Hospitals play a big role in Yu Hua’s life and fiction—his parents were both doctors, he grew up in and around hospitals as a child, his first job was that of a dentist, and hospitals would later frequently appear in his work as sites of violence and trauma. Yu Hua first made a name for himself in the eighties with a series of dark, violent, experimental short stories, but over the course of his career, his writing became more conventional, earning him a broad readership and fame in the process. But what if Yu Hua had gone the other direction? What if he had gone darker, stranger, more experimental? If one is looking for someone to inherit the lineage of Yu Hua’s early experimentalism today, I would point them to Han Song’s Hospital trilogy, which not only shares a fascination with the medical setting but also presents an unflinching look at the violence lurking just under the surface of the everyday. It is no coincidence then that, during a recent interview I conducted with Han Song when he was speaking of his formative influences, he told me: “I was particularly fascinated by Yu Hua at that time and even imitated him.”
Comprised of three full-length novels, Hospital, Exorcism, and Dead Souls, the trilogy begins in a fairly conventional manner. Yang Wei, a forty-year-old government worker who moonlights as a songwriter, is struck down with a bout of debilitating stomach pain after checking into a hotel in C City during a business trip. The pain is so horrific that Yang Wei passes out, awakening three days later to find two female employees from the hotel taking him to the hospital. From there, Han Song takes us on a Kafkaesque journey where the protagonist undergoes countless tests, procedures, and operations. He is sent from one wing of the hospital to another, waiting in long lines, vying for the attention of any one of the mysterious doctors who inhabit the hospital, and yet seemingly unable to get any information, let alone a diagnosis. The longer he stays in the hospital the more lost he becomes, until reality itself seems to unravel around him and he descends into a labyrinthine nightmare of the strange.
Translating the trilogy has fully consumed, even haunted me, since 2020. Reading it is a challenging experience and certainly not for everyone. The series contains frequent descriptions of pain, rape, murder, suicide, and cannibalism, but even more disturbing, in a way, is its unconventional use of language, unusual structure, and shifting perspectives (Hospital is written in third person, Exorcism in first person, and Dead Souls in second). It contains dense references to medical terminology, scientific history, Buddhism, Christianity, Japanese pop culture, and classic literature and philosophy from Plato and Aristotle to Kafka and Sartre, with plenty of veiled references to the political reality of contemporary China along the way. The series is categorized as “science fiction” by booksellers in China and abroad, but that is misleading. For a while, I described it as a mash-up between science fiction, horror, suspense, social realism, and avant-garde literature; think a hallucinogenic David Cronenberg film written by Franz Kafka and set during a Chinese politburo meeting. But I’m not sure if even that description does the series justice. Over the past three years, as I have slowly worked through the translation, my understanding of the series has evolved. I am always discovering new layers of meaning hidden within the book’s devilishly complex narrative.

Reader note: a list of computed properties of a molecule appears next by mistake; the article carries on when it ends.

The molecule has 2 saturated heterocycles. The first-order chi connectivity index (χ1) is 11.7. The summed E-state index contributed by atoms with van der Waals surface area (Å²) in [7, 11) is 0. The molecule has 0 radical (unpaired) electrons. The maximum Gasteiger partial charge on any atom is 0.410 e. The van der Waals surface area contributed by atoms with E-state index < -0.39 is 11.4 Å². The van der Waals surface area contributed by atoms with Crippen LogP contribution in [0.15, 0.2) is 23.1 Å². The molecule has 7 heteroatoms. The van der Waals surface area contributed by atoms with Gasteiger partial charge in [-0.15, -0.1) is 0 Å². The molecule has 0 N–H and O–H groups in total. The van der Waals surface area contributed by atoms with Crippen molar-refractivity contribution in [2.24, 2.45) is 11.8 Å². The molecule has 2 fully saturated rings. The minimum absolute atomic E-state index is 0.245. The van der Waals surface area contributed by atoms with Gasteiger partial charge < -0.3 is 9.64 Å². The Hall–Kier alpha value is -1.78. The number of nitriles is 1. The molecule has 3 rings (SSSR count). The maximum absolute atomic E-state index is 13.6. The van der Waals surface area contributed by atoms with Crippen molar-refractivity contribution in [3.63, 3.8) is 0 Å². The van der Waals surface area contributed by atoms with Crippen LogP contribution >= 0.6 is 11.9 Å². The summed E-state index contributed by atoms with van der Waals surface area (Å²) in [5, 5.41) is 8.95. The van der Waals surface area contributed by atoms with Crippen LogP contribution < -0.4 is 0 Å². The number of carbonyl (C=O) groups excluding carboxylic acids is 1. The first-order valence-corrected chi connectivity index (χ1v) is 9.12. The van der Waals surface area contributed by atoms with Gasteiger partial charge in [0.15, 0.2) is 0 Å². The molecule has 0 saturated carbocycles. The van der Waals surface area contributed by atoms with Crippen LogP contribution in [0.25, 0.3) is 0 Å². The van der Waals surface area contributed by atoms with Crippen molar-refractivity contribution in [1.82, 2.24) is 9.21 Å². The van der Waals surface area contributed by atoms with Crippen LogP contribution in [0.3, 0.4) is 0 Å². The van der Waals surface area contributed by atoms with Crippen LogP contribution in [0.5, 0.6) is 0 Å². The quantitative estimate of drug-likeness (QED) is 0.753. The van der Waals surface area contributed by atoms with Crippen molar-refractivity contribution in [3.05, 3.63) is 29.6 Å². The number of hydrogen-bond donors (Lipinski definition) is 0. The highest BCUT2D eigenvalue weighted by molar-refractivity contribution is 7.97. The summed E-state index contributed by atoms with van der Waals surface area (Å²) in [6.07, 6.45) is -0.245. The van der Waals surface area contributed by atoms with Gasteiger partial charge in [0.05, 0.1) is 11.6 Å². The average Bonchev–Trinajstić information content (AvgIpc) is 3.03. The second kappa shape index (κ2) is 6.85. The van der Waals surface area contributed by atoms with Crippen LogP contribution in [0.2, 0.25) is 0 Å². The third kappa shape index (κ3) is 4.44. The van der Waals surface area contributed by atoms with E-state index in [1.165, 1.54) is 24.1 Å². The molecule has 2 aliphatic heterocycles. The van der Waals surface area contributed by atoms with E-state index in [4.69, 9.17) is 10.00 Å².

Of course, one reason for the literary transpositions presented through the series might be found in China’s current censorship standards. With a long list of “sensitive” topics that Chinese writers are forced to avoid, the “cultural no-fly zone” for writers and artists in China has become increasingly expansive. The fact that a series like this was published at all is due in large part due to the brilliance of Han Song, who has contorted his critical vision to the point it is unrecognizable to many readers (and Chinese censors). But if readers peel away the façade of absurdity, they will quickly find uncanny reflections of and critical insights into the reality of China today. Calls to “tell the good hospital story” will certainly remind readers of Xi Jinping’s instructions to “tell the good China story”: the violence and hospital uprisings echo the Cultural Revolution; references to hospital “reform” echo Deng Xiaoping’s Reform Era; and although the word China is seldom mentioned in the entire trilogy, “the hospital” can be read as a stand-in for the Chinese Communist Party or the nation itself. This is not dissimilar to what Yu Hua—and other writers like Ma Yuan and Can Xue—did in the eighties with their own experimental fiction. But Han Song has taken things much further. The violence is pervasive, the hospital is all-consuming, and its permutations never end. This calls on readers to take an active role in decoding the novel to reveal its litany of horrors and flashes of the sublime.
At times, I have wondered if the whole thing was composed by an AI program gone haywire. Perhaps it is best to describe it with the Chinese term qishu, which is alternately translated as a fantastic, strange, or wondrous book. Han Song has spoken about the influence of Studio Ghibli films on his work and his attempt to render their marvelous, unbridled imagery in a literary form. Having finally completed my translation of the final volume, I increasingly think of the trilogy as a dream, or a nightmare, taking place on a deep subconscious level; it is meant to be experienced more than intellectualized or analyzed. But for now, Han Song’s hospital continues to haunt me.
Michael Berry is the author of Translation, Disinformation, and Wuhan Diary: Anatomy of a Transpacific Cyber Campaign and the translator of novels by Yu Hua, Wang Anyi, Fang Fang, and Han Song. His interview with Yu Hua appears in our new Winter issue, no. 246.